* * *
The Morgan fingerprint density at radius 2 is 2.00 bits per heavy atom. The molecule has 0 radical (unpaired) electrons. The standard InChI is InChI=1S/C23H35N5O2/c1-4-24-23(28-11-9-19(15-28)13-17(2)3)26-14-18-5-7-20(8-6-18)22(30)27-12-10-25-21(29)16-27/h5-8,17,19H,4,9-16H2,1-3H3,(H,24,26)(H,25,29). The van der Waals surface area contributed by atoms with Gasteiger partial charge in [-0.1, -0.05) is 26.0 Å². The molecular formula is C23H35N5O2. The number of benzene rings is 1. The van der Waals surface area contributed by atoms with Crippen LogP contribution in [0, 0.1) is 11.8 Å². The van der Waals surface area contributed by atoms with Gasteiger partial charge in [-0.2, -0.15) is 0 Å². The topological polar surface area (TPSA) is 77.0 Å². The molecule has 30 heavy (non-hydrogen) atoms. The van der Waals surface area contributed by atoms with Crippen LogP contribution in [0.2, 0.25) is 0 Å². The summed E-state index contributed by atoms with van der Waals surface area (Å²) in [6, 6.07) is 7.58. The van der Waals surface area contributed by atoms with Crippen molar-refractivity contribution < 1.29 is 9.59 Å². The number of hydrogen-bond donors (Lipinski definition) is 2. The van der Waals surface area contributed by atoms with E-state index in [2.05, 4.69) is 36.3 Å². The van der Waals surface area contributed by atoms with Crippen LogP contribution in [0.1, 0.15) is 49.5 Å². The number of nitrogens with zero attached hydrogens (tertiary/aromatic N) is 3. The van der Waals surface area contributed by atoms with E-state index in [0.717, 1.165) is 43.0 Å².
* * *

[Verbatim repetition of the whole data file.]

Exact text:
The Morgan fingerprint density at radius 2 is 2.00 bits per heavy atom. The molecule has 0 radical (unpaired) electrons. The standard InChI is InChI=1S/C23H35N5O2/c1-4-24-23(28-11-9-19(15-28)13-17(2)3)26-14-18-5-7-20(8-6-18)22(30)27-12-10-25-21(29)16-27/h5-8,17,19H,4,9-16H2,1-3H3,(H,24,26)(H,25,29). The van der Waals surface area contributed by atoms with Gasteiger partial charge in [-0.1, -0.05) is 26.0 Å². The molecular formula is C23H35N5O2. The number of benzene rings is 1. The van der Waals surface area contributed by atoms with Crippen LogP contribution in [0, 0.1) is 11.8 Å². The van der Waals surface area contributed by atoms with Gasteiger partial charge in [-0.2, -0.15) is 0 Å². The topological polar surface area (TPSA) is 77.0 Å². The molecule has 30 heavy (non-hydrogen) atoms. The van der Waals surface area contributed by atoms with Crippen LogP contribution in [0.2, 0.25) is 0 Å². The summed E-state index contributed by atoms with van der Waals surface area (Å²) in [6, 6.07) is 7.58. The van der Waals surface area contributed by atoms with Crippen molar-refractivity contribution < 1.29 is 9.59 Å². The number of hydrogen-bond donors (Lipinski definition) is 2. The van der Waals surface area contributed by atoms with E-state index in [2.05, 4.69) is 36.3 Å². The van der Waals surface area contributed by atoms with Crippen LogP contribution in [0.1, 0.15) is 49.5 Å². The number of nitrogens with zero attached hydrogens (tertiary/aromatic N) is 3. The van der Waals surface area contributed by atoms with E-state index in [0.717, 1.165) is 43.0 Å².